Jesus Christ Superstar

Feb 9 2024 | By More

★★★★☆     Rock-tastic

Playhouse: Tue 6 – Sat 10 Feb 2024
Review by Thom Dibdin

It’s back to basics for the Regents Park Open Air Theatre’s Jesus Christ Superstar, at the Playhouse to Saturday, in a production that soars and roars in all the right places.

Andrew Lloyd Webber and Tim Rice’s sung-through rock opera first saw the light of day as a concept album in 1970. It’s been a film of course and there have been many tours and local amateur revivals of the musical. But none has reflected the year of its release quite like this, a year when Led Zeppelin were on III, Bowie was selling the world and the Stones were getting their Ya Yas out.

Ian McIntosh (Jesus) and Ensemble in the Palm Sunday scene of Jesus Christ Superstar. Pic: Paul Coltas

Away from its open-air theatre origins, this is a seriously big and bombastic take, illustrating the extent to which the then 22 year-old Lloyd Webber was showing himself to be master of all contemporary genres, and even getting away with Tim Rice’s over-egging of the lyrics.

This is flash, bang, wallop stuff, with bravura performances from Ian McIntosh as Jesus and Shem Omari James as Judas, with a particularly telling turn from Hannah Richardson as Mary. But the dominating forces here are lighting designer Lee Curran and choreographer Drew McOnie in what is a most memorable, if not aways subtle, production.


Curran’s lighting dominates Tom Scutt’s design. It’s harder working in helping tell the story than rock concert lighting, but certainly reflects the hard-rocking sound produced by the band, under MD Michael Riley, hidden high on upstage scaffolding behind glaring, headlight-like lights.

Hannah Richardson (Mary) and Ian McIntosh (Jesus) in Jesus Christ Superstar. Pic: Paul Coltas.

Quite how McOnie’s choreography reflects Rice and Webber’s take on the final days of Jesus of Nazareth is not clear. But it is certainly memorable in a jaggedy, modern dance kind of a way – all juddering hands and big, sweeping synchronised movements of the ensemble across the stage.

Perhaps the most memorable aspect comes in its moments of stillness, with the arrival of Matt Bateman’s Annas and Jad Habchi’s deliciously voiced Caiaphas, with priests Francis Foreman, Darius J James and Timothy Roberts in This Jesus Must Die – processing out onto the huge fallen cross that dominates the stage, bearing long ceremonial staffs that they invert to reveal as microphone stands.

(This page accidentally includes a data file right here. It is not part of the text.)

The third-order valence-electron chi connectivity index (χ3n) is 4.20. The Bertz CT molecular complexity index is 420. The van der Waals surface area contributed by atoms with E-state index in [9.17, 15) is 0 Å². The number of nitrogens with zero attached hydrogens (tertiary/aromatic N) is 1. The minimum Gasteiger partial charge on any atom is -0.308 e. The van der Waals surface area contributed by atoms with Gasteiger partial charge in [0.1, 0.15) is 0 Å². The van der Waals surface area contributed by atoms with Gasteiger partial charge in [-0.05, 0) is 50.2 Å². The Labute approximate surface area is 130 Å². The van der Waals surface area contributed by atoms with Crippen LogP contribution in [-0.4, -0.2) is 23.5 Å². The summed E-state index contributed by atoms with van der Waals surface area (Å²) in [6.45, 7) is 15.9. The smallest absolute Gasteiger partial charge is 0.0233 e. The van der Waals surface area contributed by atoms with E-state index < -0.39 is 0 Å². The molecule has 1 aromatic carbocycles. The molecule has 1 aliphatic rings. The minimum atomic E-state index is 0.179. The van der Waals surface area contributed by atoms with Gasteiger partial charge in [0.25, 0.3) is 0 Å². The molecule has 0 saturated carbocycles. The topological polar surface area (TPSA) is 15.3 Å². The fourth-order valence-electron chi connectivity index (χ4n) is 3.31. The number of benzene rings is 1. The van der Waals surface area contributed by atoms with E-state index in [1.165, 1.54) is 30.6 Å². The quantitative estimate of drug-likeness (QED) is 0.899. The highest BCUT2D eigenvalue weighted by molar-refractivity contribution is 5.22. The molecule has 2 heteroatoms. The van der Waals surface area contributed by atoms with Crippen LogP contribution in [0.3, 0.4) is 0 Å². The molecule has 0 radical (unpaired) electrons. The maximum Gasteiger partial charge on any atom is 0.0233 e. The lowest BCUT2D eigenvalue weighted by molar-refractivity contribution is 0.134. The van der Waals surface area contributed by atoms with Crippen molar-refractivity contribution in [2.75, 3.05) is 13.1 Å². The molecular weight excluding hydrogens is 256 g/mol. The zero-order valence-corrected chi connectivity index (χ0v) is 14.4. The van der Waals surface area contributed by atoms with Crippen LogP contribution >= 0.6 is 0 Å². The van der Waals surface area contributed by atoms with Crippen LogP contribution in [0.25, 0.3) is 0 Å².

moves easily

In storytelling terms, director Timothy Sheader gets it spot on. There’s a real buzz and tension from the opening Overture, with the ensemble running in through the auditorium, that moves easily into Omari James’ opening Heaven on their Minds that pulls out Judas’s doubts and concerns for Jesus’s ministry, and moves on into a quite thrilling ensemble What’s the Buzz.

Ian McIntosh (Jesus) and the disciples in Jesus Christ Superstar. Pic: Paul Coltas.

The overriding feeling is of a youthful band of rebels, standing up for the oppressed against both the imperial invaders and institutional authority. Their charismatic leader has his eye on the purity of their message while his lieutenant has greater concerns for how they will be perceived.

Moreover, this is a production which gets the importance that Rice and Lloyd Webber put on Judas in Jesus’s story – his betrayal being the catalyst for all that is to come. So even when Omari James is not centre stage, he is constantly patrolling the periphery.

gloriously uplifting

In terms of highlights, this has many. There’s a gloriously uplifting Hosanna; Ryan O’Donnell brings out the nuances of Pilate’s Dream; Ian McIntosh brings everything to the table for Gethsemane and, most rarely, Hannah Richardson gives a properly lyric-driven performance of Mary Magdalene’s I Don’t Know How to Love Him that gets right into the heart of the piece.

Shem Omari James (Judas) and Ensemble in Jesus Christ Superstar. Pic: Paul Coltas.

There are quibbles. This is a very pacey production and while most of it is commendably clear, several of Judas’s key numbers are taken at such a lick that Omari James’ words become lost. This is a crucial issue, as the piece’s success rests upon the understanding of those lyrics.

Then there is the question of iconography. Having a crucifix-shaped on-stage cat-walk that doubles as a table for the Last Supper is is a nice touch of foreshadowing. However, it feels a bit previous to have the chorus dancing around with crucifix iconography when the event hasn’t happened yet.

These aside, this is a powerful and meaty production that brings out the best of Andrew Lloyd Webber’s score without ever pussyfooting around the edges of either it, or what Tim Rice has to say. It’s the buzz; it’s what’s happening.

Running time: Two hours (including one interval).
Edinburgh Playhouse, 18 – 22 Greenside Place, EH1 3AA.
Tue 6 – Sat 10 February 2024
Evenings: 7.30pm; Wed, Sat: 2.30pm.
Tickets and details:Book here.

Glasgow King’s Theatre, 297 Bath St, Glasgow G2 4JN
Mon 29 July – Sat 4 August 2024
Evenings: 7.30pm; Wed, Sat: 2.30pm.
Tickets and details: Book here.

The company of the Jesus Christ Superstar Tour. Pic: Paul Coltas.


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  1. Lyzzie Dell says:

    I loved the production as a whole,but delighted to know I was not the only one ,who could not make out the lyrics of Judas.